Note: we are republishing this story in light of recent reports that suggest more and more people all across the country are experiencing random acts of kindness from people even amid the challenges of the COVID-19 pandemic.
An elderly man reportedly left his $770,000 fortune to a man who wasn't in his family — cutting them out completely.
When Ronald Butcher died at age 75, he left his fortune to Daniel Sharp, a man who once cleaned his gutters free of charge.
Butcher reportedly made the change to his will just two months before his death, but his family disputed that it reflected his “true last wish,” the London Evening Standard reported.
Butcher’s family, including his cousin, Joyce Gilkerson, as well as Evelyn Hutchins and Peter Rogers — the children of a close friend who called Butcher “Uncle Ron” — subsequently requested that Judge Lesley Anderson QC invalidate the will in favor of an earlier version that names them as beneficiaries.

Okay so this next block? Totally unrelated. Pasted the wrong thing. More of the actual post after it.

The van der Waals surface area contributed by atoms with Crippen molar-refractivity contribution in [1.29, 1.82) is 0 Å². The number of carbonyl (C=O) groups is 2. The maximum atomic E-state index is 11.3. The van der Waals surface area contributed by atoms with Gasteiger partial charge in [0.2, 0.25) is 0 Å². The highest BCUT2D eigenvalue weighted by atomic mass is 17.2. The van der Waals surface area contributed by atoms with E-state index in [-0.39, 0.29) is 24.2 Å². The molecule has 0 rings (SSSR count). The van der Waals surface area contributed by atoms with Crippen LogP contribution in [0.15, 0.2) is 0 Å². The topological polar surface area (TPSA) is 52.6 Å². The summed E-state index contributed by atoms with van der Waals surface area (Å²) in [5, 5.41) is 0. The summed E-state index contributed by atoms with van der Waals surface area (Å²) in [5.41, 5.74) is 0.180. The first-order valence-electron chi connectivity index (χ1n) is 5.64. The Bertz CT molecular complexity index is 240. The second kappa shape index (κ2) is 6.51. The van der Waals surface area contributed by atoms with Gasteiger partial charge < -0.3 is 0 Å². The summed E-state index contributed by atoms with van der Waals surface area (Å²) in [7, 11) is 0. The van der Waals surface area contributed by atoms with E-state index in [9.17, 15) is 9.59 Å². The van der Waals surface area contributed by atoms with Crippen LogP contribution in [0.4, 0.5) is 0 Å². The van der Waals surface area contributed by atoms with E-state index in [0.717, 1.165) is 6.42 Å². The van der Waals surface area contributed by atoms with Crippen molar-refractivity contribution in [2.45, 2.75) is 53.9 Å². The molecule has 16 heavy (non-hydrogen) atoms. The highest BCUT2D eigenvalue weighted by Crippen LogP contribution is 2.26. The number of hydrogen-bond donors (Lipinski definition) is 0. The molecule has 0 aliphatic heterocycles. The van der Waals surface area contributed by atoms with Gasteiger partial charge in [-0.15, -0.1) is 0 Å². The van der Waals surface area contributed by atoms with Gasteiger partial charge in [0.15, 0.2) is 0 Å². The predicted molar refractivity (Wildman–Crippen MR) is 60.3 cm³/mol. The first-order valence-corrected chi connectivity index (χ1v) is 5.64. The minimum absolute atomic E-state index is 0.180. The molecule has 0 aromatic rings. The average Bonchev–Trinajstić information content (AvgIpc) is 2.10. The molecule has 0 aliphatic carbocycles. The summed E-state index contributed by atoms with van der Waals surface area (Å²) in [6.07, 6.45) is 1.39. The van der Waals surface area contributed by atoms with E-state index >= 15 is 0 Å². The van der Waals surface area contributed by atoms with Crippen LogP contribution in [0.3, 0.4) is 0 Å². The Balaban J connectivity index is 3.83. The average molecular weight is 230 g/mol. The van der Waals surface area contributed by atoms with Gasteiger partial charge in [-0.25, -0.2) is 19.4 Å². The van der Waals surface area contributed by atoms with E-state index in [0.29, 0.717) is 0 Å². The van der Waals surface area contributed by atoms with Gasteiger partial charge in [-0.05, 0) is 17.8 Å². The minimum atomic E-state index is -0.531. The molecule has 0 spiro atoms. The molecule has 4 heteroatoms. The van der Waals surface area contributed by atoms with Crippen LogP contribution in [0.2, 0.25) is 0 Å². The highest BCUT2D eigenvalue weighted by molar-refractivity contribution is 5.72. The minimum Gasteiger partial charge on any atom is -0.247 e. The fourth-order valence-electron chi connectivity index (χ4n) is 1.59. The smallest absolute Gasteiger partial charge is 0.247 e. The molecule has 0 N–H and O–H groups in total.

Before the change, the three relatives were reportedly equal beneficiaries of the will.
Sharp was reportedly shocked that he was included in the will and insisted he had nothing to do with the change. The two were friends for six years before Butcher's death.
“Mr Butcher was a lonely man who found a friend in Mr Sharp. Mr Butcher knew what he was doing when he made the 2013 will and what its effect would be,” Sharp’s lawyer said. “They had a shared interest in DIY, and he liked to hear about Mr Sharp’s son. That is an explanation why he wanted to make the 2013 will.”
Hutchins’ lawyer, Araba Taylor, didn’t contest that Butcher was of sound mind when he changed the will, but told the judge that the “odd” nature of the change should “excite suspicion.”
Butcher’s body wasn’t found until two months after he died in his Enfield, England, home. Hutchins admitted she and her brother saw him more often before her mother died, though she denied the claim by Sharp's lawyer that she “slowly lost contact" with Butcher.
“One or other of us would go and see him every break we had,” she said in court. "I had tried to pop in around March and had phoned.”
In court, Sharp said that he was grateful to Butcher.
"When I first cleaned out his gutter, he offered me a tenner or 20 quid for it, but I said no, I wouldn’t take it," he told the judge. "It was a nothing job that took seconds. I was shocked to be given something like that. It’s life-changing. Nobody gives you nothing in life."